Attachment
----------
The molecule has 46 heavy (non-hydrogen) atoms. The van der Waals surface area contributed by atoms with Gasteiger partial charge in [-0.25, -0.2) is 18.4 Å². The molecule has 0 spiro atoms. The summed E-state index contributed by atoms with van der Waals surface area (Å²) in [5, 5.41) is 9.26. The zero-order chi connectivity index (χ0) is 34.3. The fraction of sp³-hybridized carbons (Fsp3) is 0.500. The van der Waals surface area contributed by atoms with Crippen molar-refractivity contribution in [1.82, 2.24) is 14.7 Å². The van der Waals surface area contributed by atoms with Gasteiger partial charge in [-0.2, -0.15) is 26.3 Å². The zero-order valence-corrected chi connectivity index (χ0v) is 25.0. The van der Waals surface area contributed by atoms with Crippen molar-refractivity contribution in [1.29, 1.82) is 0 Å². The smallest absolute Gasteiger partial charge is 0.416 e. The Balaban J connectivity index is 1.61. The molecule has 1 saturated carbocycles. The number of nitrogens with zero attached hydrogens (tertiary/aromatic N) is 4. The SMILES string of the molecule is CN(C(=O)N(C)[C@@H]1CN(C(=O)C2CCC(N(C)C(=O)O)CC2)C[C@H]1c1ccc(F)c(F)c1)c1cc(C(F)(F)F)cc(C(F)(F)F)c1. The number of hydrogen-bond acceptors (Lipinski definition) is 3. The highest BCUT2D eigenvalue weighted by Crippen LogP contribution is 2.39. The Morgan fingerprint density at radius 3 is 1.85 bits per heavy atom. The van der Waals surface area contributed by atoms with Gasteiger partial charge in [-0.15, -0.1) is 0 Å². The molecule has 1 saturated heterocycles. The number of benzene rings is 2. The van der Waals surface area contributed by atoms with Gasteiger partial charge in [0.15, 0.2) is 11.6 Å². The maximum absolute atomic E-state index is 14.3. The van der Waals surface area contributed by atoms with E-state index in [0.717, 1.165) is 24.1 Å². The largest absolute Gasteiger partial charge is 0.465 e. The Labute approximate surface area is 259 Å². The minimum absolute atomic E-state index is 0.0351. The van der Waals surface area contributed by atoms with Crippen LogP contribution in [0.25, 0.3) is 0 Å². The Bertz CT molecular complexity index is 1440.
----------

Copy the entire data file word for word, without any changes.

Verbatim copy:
The molecule has 46 heavy (non-hydrogen) atoms. The van der Waals surface area contributed by atoms with Gasteiger partial charge in [-0.25, -0.2) is 18.4 Å². The molecule has 0 spiro atoms. The summed E-state index contributed by atoms with van der Waals surface area (Å²) in [5, 5.41) is 9.26. The zero-order chi connectivity index (χ0) is 34.3. The fraction of sp³-hybridized carbons (Fsp3) is 0.500. The van der Waals surface area contributed by atoms with Crippen molar-refractivity contribution in [1.82, 2.24) is 14.7 Å². The van der Waals surface area contributed by atoms with Gasteiger partial charge in [-0.2, -0.15) is 26.3 Å². The zero-order valence-corrected chi connectivity index (χ0v) is 25.0. The van der Waals surface area contributed by atoms with Crippen molar-refractivity contribution in [1.29, 1.82) is 0 Å². The smallest absolute Gasteiger partial charge is 0.416 e. The Balaban J connectivity index is 1.61. The molecule has 1 saturated carbocycles. The number of nitrogens with zero attached hydrogens (tertiary/aromatic N) is 4. The SMILES string of the molecule is CN(C(=O)N(C)[C@@H]1CN(C(=O)C2CCC(N(C)C(=O)O)CC2)C[C@H]1c1ccc(F)c(F)c1)c1cc(C(F)(F)F)cc(C(F)(F)F)c1. The number of hydrogen-bond acceptors (Lipinski definition) is 3. The highest BCUT2D eigenvalue weighted by Crippen LogP contribution is 2.39. The Morgan fingerprint density at radius 3 is 1.85 bits per heavy atom. The van der Waals surface area contributed by atoms with Gasteiger partial charge in [-0.15, -0.1) is 0 Å². The molecule has 1 saturated heterocycles. The number of benzene rings is 2. The van der Waals surface area contributed by atoms with Gasteiger partial charge in [0.15, 0.2) is 11.6 Å². The maximum absolute atomic E-state index is 14.3. The van der Waals surface area contributed by atoms with E-state index in [0.717, 1.165) is 24.1 Å². The largest absolute Gasteiger partial charge is 0.465 e. The Labute approximate surface area is 259 Å². The minimum absolute atomic E-state index is 0.0351. The van der Waals surface area contributed by atoms with Crippen LogP contribution in [0.25, 0.3) is 0 Å². The Bertz CT molecular complexity index is 1440.